Good question, and I give George credit for thinking about his responsiblity in such terms. But the unsuspecting reader might come away from this with the erroneous impression that a liberal professor need suffer no scruples about encouraging a liberal-leaning undergraduate student to go on to graduate school. Nothing could be further from the truth. Job market prospects and tenurablity aren't only (or even primarily) about political orientation. And if faculty do lean more liberal than conservative, this applies, I've no doubt, to contingent no less than to tenurable faculty. Though he chooses to frame the issue in explicitly political terms, George's concern about taking the responsibility of advising an undergraduate to assume the considerable risks involved in the pursuit of an academic career should also be applied much more broadly.


ADDENDUM:

Erin O'Connor also comments on Tim Burke's comment with an entry titled Burke on Brooks.

AND FURTHER:

The omniscient, if not omnipotent, Ogged of Unfogged has directed my attention to Virginia Postrel's response to the Brooks column.

Posted by Invisible Adjunct at September 28, 2003 06:40 PM
Comments
1

At YaleInsider (www.yaleinsider.org) we were struck by how David Brooks' laments about "discrimination" sound similar to the experience of organizing academics.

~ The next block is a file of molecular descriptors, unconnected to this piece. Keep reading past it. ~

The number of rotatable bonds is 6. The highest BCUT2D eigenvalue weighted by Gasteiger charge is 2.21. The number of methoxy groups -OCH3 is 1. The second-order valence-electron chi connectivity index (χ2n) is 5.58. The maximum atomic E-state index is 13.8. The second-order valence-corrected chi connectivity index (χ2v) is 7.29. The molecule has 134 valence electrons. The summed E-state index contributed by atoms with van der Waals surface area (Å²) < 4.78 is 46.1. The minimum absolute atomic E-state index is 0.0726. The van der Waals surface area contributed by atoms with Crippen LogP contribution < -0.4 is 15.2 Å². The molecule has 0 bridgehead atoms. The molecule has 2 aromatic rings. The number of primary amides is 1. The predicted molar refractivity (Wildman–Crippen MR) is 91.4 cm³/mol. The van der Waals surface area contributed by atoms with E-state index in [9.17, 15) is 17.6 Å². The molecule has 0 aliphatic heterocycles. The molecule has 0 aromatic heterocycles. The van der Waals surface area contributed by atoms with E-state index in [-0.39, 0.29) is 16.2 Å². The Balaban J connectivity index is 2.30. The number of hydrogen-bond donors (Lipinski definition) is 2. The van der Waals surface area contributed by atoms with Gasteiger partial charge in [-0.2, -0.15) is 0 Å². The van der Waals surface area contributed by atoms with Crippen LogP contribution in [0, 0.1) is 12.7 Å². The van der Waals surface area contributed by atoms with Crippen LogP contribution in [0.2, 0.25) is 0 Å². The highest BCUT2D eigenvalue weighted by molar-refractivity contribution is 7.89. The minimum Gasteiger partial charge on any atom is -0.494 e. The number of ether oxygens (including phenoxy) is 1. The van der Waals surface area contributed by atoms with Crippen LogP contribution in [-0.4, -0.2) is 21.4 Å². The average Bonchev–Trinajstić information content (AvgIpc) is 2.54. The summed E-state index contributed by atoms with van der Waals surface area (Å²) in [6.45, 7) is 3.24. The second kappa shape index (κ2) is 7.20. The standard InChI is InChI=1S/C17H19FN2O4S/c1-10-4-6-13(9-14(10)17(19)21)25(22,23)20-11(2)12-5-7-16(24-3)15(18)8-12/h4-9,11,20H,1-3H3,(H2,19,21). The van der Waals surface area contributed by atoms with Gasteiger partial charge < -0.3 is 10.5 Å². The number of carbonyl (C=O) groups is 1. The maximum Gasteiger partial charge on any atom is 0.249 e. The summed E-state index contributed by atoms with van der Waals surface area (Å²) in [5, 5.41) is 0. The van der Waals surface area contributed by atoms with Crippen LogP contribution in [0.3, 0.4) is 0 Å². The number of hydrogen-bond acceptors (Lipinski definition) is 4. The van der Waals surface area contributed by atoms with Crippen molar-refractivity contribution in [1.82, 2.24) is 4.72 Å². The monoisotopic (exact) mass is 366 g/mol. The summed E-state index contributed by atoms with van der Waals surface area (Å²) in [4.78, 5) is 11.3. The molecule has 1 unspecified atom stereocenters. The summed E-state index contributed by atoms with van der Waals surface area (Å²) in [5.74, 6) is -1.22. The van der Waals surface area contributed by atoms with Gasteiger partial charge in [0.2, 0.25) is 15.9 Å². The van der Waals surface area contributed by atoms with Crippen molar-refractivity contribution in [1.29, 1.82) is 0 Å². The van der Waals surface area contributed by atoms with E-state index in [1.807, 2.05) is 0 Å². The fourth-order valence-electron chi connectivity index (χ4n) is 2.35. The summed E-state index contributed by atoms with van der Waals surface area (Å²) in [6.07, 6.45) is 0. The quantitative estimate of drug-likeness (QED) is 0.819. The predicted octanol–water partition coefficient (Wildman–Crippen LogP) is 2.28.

David Brooks says, "If it were my kid, I'd say go to graduate school--read the books you want to read. Then go to Washington, where you won't feel embattled because you'll exchange ideas with liberals and others in a more intellectually diverse setting. You'll probably end up doing more good."

YaleInsider retorts: "If it were my kid, I'd say go to graduate school, read the books you want to read, join the union, because you'll exchange ideas with all types of workers in a more intellectually diverse setting. You'll probably end up doing more good. But stay in the Academy. Organize the Academy. Don't abandon it."


Don't abandon the Academy to the status quo!

Posted by: Antony Dugdale at September 28, 2003 07:06 PM
2

I'm not an ideological conservative, but I have always resented the default Leftist position of the humanities. The automatic hums and head bobs of ritual affirmation whenever expense-account radicals want to signify that they haven't sold out (never mind how odious and hypocritical the rule of the Left has been in the academy over the last generation).

Obviously, a genuine radical is not going to be greeted by santimonius applause and rapid promotion.

The humanities desperately need some conservatives if only for the sake of breaking out of the echo-chamber of the last 30 years.

I don't like the feeling that I have to conform to some party line just get through grad school, get a job, get tenure, and so on. I'd like the freedom to disagree once in a while without the fear that the room will go silent like some piano saloon in the old West.

Just once, I'd like to hear someone say something at a convention that challenges the political prejudices of 99% of the audience. Except for the struggles over academic labor, I just don't see any substantial debates in the humanities these days. We're all multiculturalists now, etc.

Of course, here I am preaching to the choir when I should be organizing.

Posted by: THB at September 28, 2003 07:19 PM
3